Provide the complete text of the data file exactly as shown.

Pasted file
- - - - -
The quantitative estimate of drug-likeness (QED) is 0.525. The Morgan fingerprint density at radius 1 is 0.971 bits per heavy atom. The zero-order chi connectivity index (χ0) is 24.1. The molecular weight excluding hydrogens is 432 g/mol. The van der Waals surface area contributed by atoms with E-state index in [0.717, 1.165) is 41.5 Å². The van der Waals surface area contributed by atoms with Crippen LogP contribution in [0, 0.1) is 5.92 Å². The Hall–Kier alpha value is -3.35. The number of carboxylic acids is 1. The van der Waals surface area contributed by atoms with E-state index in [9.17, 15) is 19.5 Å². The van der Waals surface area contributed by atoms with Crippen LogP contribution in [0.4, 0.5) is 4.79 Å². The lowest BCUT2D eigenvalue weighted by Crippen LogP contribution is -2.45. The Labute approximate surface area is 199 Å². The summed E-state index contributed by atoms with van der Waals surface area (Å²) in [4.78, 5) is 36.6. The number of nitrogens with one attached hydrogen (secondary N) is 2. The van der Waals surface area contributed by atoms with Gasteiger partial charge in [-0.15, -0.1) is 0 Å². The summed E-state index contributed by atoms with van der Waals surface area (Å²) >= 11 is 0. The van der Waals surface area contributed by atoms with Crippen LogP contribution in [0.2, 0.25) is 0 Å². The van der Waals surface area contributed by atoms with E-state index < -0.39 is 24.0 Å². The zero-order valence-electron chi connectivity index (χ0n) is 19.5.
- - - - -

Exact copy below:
The quantitative estimate of drug-likeness (QED) is 0.525. The Morgan fingerprint density at radius 1 is 0.971 bits per heavy atom. The zero-order chi connectivity index (χ0) is 24.1. The molecular weight excluding hydrogens is 432 g/mol. The van der Waals surface area contributed by atoms with E-state index in [0.717, 1.165) is 41.5 Å². The van der Waals surface area contributed by atoms with Crippen LogP contribution in [0, 0.1) is 5.92 Å². The Hall–Kier alpha value is -3.35. The number of carboxylic acids is 1. The van der Waals surface area contributed by atoms with E-state index in [9.17, 15) is 19.5 Å². The van der Waals surface area contributed by atoms with Crippen LogP contribution in [0.4, 0.5) is 4.79 Å². The lowest BCUT2D eigenvalue weighted by Crippen LogP contribution is -2.45. The Labute approximate surface area is 199 Å². The summed E-state index contributed by atoms with van der Waals surface area (Å²) in [4.78, 5) is 36.6. The number of nitrogens with one attached hydrogen (secondary N) is 2. The van der Waals surface area contributed by atoms with Gasteiger partial charge in [-0.15, -0.1) is 0 Å². The summed E-state index contributed by atoms with van der Waals surface area (Å²) >= 11 is 0. The van der Waals surface area contributed by atoms with Crippen LogP contribution in [0.2, 0.25) is 0 Å². The van der Waals surface area contributed by atoms with E-state index < -0.39 is 24.0 Å². The zero-order valence-electron chi connectivity index (χ0n) is 19.5.